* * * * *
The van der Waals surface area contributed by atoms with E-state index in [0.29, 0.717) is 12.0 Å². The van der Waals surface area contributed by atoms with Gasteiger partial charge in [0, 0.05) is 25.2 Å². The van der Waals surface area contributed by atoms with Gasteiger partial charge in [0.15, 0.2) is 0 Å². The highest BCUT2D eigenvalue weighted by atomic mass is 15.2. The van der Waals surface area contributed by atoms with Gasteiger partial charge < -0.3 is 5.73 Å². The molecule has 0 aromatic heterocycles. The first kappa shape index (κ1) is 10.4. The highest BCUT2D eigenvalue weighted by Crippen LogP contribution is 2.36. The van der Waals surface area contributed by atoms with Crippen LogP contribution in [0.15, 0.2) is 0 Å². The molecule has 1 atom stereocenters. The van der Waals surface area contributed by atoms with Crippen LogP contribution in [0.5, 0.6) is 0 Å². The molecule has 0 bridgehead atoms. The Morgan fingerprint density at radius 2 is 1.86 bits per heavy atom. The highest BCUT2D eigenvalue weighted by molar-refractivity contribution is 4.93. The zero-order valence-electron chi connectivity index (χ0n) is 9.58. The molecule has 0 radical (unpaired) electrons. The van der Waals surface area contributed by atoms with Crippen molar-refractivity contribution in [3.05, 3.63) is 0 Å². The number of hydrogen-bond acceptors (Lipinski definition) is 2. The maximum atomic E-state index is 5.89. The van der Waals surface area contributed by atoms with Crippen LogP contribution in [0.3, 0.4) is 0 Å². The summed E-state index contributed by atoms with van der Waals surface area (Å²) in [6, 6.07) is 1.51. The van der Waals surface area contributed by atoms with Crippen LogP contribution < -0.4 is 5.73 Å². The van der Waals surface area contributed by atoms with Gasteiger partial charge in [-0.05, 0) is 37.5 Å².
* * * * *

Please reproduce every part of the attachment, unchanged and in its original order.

The van der Waals surface area contributed by atoms with E-state index in [0.29, 0.717) is 12.0 Å². The van der Waals surface area contributed by atoms with Gasteiger partial charge in [0, 0.05) is 25.2 Å². The van der Waals surface area contributed by atoms with Gasteiger partial charge in [0.15, 0.2) is 0 Å². The highest BCUT2D eigenvalue weighted by atomic mass is 15.2. The van der Waals surface area contributed by atoms with Gasteiger partial charge < -0.3 is 5.73 Å². The molecule has 0 aromatic heterocycles. The first kappa shape index (κ1) is 10.4. The highest BCUT2D eigenvalue weighted by Crippen LogP contribution is 2.36. The van der Waals surface area contributed by atoms with Crippen LogP contribution in [0.15, 0.2) is 0 Å². The molecule has 1 atom stereocenters. The van der Waals surface area contributed by atoms with Crippen LogP contribution in [0.5, 0.6) is 0 Å². The molecule has 0 bridgehead atoms. The Morgan fingerprint density at radius 2 is 1.86 bits per heavy atom. The highest BCUT2D eigenvalue weighted by molar-refractivity contribution is 4.93. The zero-order valence-electron chi connectivity index (χ0n) is 9.58. The molecule has 0 radical (unpaired) electrons. The van der Waals surface area contributed by atoms with Crippen molar-refractivity contribution in [3.05, 3.63) is 0 Å². The number of hydrogen-bond acceptors (Lipinski definition) is 2. The maximum atomic E-state index is 5.89. The van der Waals surface area contributed by atoms with Crippen LogP contribution in [0.3, 0.4) is 0 Å². The summed E-state index contributed by atoms with van der Waals surface area (Å²) in [6, 6.07) is 1.51. The van der Waals surface area contributed by atoms with Crippen LogP contribution < -0.4 is 5.73 Å². The van der Waals surface area contributed by atoms with Gasteiger partial charge in [-0.05, 0) is 37.5 Å².